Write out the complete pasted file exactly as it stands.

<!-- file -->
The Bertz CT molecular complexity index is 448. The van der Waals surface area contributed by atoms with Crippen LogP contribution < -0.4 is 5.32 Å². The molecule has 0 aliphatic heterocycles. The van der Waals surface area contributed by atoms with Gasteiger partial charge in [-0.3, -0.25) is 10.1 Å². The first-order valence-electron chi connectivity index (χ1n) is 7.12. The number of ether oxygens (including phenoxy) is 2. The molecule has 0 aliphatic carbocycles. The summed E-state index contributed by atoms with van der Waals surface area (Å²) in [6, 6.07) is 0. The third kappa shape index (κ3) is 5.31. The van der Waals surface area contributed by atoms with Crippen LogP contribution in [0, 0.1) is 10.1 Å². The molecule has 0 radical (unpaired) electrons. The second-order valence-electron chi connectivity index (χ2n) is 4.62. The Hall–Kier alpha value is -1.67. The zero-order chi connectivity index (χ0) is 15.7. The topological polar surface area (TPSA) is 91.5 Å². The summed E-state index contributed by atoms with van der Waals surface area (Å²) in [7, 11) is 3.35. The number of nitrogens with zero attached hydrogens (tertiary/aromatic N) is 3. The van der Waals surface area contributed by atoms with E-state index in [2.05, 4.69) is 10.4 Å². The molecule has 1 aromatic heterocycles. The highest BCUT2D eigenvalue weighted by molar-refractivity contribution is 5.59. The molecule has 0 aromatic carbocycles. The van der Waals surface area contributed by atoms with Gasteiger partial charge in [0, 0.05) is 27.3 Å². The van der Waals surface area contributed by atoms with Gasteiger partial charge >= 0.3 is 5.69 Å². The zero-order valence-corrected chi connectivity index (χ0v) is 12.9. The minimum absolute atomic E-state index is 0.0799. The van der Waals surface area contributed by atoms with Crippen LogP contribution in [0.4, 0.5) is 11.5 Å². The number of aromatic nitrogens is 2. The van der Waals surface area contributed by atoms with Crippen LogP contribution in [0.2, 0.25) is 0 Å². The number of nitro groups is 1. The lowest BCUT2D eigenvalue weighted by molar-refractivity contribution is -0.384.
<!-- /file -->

The Bertz CT molecular complexity index is 448. The van der Waals surface area contributed by atoms with Crippen LogP contribution < -0.4 is 5.32 Å². The molecule has 0 aliphatic heterocycles. The van der Waals surface area contributed by atoms with Gasteiger partial charge in [-0.3, -0.25) is 10.1 Å². The first-order valence-electron chi connectivity index (χ1n) is 7.12. The number of ether oxygens (including phenoxy) is 2. The molecule has 0 aliphatic carbocycles. The summed E-state index contributed by atoms with van der Waals surface area (Å²) in [6, 6.07) is 0. The third kappa shape index (κ3) is 5.31. The van der Waals surface area contributed by atoms with Crippen LogP contribution in [0, 0.1) is 10.1 Å². The molecule has 0 radical (unpaired) electrons. The second-order valence-electron chi connectivity index (χ2n) is 4.62. The Hall–Kier alpha value is -1.67. The zero-order chi connectivity index (χ0) is 15.7. The topological polar surface area (TPSA) is 91.5 Å². The summed E-state index contributed by atoms with van der Waals surface area (Å²) in [7, 11) is 3.35. The number of nitrogens with zero attached hydrogens (tertiary/aromatic N) is 3. The van der Waals surface area contributed by atoms with E-state index in [2.05, 4.69) is 10.4 Å². The molecule has 1 aromatic heterocycles. The highest BCUT2D eigenvalue weighted by molar-refractivity contribution is 5.59. The molecule has 0 aromatic carbocycles. The van der Waals surface area contributed by atoms with Gasteiger partial charge in [0, 0.05) is 27.3 Å². The van der Waals surface area contributed by atoms with Gasteiger partial charge >= 0.3 is 5.69 Å². The zero-order valence-corrected chi connectivity index (χ0v) is 12.9. The minimum absolute atomic E-state index is 0.0799. The van der Waals surface area contributed by atoms with Crippen LogP contribution in [0.4, 0.5) is 11.5 Å². The number of aromatic nitrogens is 2. The van der Waals surface area contributed by atoms with Crippen LogP contribution in [0.2, 0.25) is 0 Å². The number of nitro groups is 1. The lowest BCUT2D eigenvalue weighted by molar-refractivity contribution is -0.384.